From these numbers, it appears that the Raptor airframe is somewhere around 900 lbs heavier than a comparable airframe.
But how can a professionally built airframe be 900 lbs heavier than comparable airplanes? Must be some pieces of this puzzle still missing.
I already suggested the parachute for which the comparable airplanes don't have, so deduct 100 pounds for a large chute as one piece of the puzzle. The comparable airplanes don't have pressurization so what should all that add up to if well engineered, for another piece of the puzzle. What else? Leather seats? Avionics? A/C?
Maybe it has extra long range fuel tanks? What does that weigh? What airframe part was too heavy?
Jeff's plane was about 2100-2200 pounds. So maybe the 1800 pound number is suspect. Who knows?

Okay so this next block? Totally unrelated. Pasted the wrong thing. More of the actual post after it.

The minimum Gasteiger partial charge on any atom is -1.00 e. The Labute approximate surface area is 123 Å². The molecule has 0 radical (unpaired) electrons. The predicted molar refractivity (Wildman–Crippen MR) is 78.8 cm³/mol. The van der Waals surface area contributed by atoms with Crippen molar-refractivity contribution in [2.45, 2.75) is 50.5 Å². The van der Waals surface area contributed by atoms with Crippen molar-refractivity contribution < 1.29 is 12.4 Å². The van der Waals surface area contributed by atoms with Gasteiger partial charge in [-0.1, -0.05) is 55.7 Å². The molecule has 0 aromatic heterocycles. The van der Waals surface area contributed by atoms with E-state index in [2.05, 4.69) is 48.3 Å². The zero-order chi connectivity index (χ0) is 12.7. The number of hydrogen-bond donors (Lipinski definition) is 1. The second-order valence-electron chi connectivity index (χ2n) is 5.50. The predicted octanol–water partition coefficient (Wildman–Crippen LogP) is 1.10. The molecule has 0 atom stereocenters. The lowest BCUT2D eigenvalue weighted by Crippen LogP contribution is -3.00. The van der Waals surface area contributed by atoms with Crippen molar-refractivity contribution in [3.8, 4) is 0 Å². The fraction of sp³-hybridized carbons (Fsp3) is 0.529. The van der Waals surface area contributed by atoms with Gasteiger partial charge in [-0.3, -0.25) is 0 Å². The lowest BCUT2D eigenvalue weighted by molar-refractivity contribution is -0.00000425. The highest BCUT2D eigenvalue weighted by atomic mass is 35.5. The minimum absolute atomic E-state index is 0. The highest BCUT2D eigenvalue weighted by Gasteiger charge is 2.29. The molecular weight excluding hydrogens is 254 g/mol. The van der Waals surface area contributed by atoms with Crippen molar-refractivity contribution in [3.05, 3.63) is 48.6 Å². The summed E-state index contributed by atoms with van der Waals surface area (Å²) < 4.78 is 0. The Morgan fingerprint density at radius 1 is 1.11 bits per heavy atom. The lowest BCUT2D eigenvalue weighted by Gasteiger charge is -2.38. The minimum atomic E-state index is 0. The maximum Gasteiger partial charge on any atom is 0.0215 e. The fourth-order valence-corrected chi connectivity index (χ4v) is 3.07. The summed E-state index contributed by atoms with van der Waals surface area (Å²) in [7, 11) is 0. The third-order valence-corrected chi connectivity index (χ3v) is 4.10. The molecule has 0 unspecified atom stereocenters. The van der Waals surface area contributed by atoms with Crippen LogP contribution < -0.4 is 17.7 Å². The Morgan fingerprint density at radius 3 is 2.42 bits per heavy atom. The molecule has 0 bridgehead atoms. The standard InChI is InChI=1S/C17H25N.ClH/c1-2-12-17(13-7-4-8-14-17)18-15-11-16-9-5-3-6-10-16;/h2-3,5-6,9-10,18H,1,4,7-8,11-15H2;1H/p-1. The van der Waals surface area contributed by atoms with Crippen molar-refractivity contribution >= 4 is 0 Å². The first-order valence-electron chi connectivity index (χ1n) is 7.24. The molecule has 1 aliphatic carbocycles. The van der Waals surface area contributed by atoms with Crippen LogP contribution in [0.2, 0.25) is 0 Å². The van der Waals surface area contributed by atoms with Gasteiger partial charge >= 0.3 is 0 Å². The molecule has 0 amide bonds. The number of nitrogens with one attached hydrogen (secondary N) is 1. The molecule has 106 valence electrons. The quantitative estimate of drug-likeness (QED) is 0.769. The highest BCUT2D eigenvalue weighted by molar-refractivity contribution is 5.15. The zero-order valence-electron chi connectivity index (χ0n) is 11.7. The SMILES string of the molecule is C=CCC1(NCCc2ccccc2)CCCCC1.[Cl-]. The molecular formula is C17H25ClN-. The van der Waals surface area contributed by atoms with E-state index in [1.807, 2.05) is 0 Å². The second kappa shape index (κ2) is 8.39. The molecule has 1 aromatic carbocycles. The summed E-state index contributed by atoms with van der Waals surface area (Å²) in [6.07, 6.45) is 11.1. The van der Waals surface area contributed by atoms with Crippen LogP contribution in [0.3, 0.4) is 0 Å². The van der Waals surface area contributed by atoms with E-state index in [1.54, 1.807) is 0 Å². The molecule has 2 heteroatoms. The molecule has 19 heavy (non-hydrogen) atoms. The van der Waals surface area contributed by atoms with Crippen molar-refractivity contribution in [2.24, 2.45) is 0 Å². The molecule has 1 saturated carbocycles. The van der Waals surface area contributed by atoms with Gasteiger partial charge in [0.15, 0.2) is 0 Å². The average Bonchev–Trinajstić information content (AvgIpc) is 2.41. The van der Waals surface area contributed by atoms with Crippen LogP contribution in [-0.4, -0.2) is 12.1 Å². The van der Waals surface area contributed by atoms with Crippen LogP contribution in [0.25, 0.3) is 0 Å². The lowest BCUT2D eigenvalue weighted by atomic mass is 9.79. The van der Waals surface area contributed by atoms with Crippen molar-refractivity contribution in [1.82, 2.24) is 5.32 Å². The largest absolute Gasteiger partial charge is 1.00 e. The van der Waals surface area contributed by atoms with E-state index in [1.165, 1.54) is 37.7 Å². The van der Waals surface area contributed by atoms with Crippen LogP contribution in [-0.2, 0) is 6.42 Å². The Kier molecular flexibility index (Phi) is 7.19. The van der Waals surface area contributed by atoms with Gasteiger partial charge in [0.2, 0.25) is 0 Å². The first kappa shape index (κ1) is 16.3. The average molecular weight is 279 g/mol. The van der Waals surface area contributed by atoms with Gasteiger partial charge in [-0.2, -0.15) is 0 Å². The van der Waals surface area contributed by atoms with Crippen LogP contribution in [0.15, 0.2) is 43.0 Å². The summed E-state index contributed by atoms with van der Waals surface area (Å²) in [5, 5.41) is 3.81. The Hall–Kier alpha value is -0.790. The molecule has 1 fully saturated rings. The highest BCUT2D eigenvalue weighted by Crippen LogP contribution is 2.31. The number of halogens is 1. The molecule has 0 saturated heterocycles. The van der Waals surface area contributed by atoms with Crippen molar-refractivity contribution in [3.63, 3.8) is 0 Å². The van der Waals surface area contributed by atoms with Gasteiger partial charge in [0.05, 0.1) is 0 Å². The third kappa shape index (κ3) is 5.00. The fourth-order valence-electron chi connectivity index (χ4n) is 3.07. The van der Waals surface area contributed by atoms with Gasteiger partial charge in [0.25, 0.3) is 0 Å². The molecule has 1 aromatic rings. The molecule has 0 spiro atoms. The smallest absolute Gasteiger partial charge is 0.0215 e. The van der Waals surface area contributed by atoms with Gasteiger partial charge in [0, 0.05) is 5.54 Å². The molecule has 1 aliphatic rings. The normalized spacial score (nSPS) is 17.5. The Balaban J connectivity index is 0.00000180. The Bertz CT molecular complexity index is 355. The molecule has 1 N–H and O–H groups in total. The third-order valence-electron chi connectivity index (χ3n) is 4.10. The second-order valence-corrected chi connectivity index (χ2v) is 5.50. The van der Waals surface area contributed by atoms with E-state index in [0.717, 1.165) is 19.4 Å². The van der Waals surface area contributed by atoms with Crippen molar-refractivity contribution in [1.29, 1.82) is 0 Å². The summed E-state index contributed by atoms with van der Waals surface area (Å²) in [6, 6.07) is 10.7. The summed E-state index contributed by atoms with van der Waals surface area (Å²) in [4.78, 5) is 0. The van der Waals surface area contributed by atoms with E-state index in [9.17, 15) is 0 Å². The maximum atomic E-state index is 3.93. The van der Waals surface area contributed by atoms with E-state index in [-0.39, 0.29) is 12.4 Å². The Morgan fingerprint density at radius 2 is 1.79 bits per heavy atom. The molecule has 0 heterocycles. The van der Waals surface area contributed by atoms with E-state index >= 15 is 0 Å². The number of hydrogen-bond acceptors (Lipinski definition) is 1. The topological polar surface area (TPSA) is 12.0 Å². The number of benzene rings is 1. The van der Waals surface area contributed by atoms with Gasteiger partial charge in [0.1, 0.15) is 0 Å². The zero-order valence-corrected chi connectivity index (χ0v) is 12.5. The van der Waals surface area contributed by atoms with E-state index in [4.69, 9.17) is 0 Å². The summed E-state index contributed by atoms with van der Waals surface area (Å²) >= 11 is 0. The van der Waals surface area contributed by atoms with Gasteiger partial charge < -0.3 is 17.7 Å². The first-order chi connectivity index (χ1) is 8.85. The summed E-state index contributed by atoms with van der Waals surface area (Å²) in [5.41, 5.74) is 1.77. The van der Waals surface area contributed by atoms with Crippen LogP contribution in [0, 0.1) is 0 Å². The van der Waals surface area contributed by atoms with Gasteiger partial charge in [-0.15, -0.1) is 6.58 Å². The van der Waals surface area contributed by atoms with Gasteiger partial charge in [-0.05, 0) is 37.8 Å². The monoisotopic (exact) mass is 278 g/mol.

It should be possible to locate all of the overweight items.
It is obvious to me the the original website estimates were flawed or at least not updated as options were added.
Just an interesting unexplained mystery to me.
 

Wanttaja

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Here are the unexplained loss of control from the VariEze alone. Corkscrew/spiraling are a sign of elevator becoming divergent while pulling into a turn.
Thank you! Let's look at the cases.

N67TR 19 September 1984 Aircraft suddenly nosed up uncontrollably and then bashed straight into the ground.
This is before the date range that I have analyzed, but the NTSB report (NYC84FNE07) is easy enough to find. The narrative of these older accidents is usually abbreviated. The findings indicate that the investigator assessed this as a pilot-induced accident: